When you think about a hybrid car, you probably generate a mental picture of a Toyota Prius. Honda, however, was first to sell a gas-electric hybrid in America, and that original hybrid was called the Insight. When it debuted for the 2000 model year, the Insight was revolutionary, a teardrop-shaped 2-seater designed to cheat the wind and to get more than 60 mpg on the highway. Toyota didn’t offer its iconic boomerang-on-wheels Prius until the 2004 model year.
Today’s 2013 Honda Insight is bigger and more practical than the original, if not quite as thrifty with a gallon gas. It is the most affordable hybrid car for sale, mainly because it employs a proven Integrated Motor Assist powertrain similar to the one that came installed in the very first Insight. This powertrain is what is known as a “mild hybrid,” in that it is unable to accelerate or maintain speed operating solely on electrical power. Aside from Honda, General Motors is the only other large automaker using “mild hybrid” technology.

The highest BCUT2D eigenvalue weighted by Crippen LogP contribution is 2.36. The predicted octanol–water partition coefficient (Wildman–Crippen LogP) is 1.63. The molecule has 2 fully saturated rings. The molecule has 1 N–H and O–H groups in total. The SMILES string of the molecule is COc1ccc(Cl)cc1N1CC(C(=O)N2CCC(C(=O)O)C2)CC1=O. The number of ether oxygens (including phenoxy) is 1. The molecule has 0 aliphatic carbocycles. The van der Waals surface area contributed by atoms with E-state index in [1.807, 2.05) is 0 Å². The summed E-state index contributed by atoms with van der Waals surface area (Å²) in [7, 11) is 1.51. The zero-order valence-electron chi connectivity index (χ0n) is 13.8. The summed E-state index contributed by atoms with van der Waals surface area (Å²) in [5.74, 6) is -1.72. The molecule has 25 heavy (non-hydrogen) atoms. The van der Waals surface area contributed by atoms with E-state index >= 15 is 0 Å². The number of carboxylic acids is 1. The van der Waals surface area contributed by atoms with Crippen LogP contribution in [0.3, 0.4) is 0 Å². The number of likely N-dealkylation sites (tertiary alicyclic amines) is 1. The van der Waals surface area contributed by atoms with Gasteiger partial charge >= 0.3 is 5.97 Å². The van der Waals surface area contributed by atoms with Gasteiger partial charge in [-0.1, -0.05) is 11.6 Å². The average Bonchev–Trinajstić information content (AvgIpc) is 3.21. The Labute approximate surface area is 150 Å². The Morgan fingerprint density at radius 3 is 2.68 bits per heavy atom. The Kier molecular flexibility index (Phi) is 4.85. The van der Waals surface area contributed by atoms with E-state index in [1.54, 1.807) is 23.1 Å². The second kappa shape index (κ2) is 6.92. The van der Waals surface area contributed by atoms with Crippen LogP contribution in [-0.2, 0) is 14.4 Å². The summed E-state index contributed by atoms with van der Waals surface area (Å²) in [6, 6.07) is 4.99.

To determine if an inexpensive hybrid relying on dated technology can still be insightful, I spent a week with an Insight EX. On the one hand, I think many people could be very happy owning this car. On the other hand, I think the expiration date on the nameplate is rapidly approaching.